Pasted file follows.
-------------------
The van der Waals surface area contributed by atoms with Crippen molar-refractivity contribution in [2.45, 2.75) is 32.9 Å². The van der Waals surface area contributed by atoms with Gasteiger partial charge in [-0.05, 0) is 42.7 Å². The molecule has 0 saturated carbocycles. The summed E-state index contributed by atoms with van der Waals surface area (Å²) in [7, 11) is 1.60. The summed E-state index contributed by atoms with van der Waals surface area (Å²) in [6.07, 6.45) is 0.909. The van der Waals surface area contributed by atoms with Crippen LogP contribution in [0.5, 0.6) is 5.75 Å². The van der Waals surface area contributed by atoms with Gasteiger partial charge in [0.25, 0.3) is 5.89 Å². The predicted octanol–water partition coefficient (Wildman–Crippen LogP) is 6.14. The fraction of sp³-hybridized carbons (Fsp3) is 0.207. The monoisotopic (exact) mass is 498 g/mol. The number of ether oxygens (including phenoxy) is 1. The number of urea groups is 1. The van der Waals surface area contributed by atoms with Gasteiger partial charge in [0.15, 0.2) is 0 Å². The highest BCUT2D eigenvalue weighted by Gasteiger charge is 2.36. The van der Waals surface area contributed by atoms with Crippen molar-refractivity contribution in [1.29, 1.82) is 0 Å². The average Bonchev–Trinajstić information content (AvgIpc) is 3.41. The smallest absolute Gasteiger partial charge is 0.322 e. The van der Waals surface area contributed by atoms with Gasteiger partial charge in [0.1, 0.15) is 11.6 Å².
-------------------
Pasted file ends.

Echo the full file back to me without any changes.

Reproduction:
The van der Waals surface area contributed by atoms with Crippen molar-refractivity contribution in [2.45, 2.75) is 32.9 Å². The van der Waals surface area contributed by atoms with Gasteiger partial charge in [-0.05, 0) is 42.7 Å². The molecule has 0 saturated carbocycles. The summed E-state index contributed by atoms with van der Waals surface area (Å²) in [7, 11) is 1.60. The summed E-state index contributed by atoms with van der Waals surface area (Å²) in [6.07, 6.45) is 0.909. The van der Waals surface area contributed by atoms with Crippen LogP contribution in [0.5, 0.6) is 5.75 Å². The van der Waals surface area contributed by atoms with Gasteiger partial charge in [0.25, 0.3) is 5.89 Å². The predicted octanol–water partition coefficient (Wildman–Crippen LogP) is 6.14. The fraction of sp³-hybridized carbons (Fsp3) is 0.207. The monoisotopic (exact) mass is 498 g/mol. The number of ether oxygens (including phenoxy) is 1. The number of urea groups is 1. The van der Waals surface area contributed by atoms with Gasteiger partial charge in [0.15, 0.2) is 0 Å². The highest BCUT2D eigenvalue weighted by Gasteiger charge is 2.36. The van der Waals surface area contributed by atoms with Crippen molar-refractivity contribution in [1.29, 1.82) is 0 Å². The average Bonchev–Trinajstić information content (AvgIpc) is 3.41. The smallest absolute Gasteiger partial charge is 0.322 e. The van der Waals surface area contributed by atoms with Gasteiger partial charge in [0.1, 0.15) is 11.6 Å².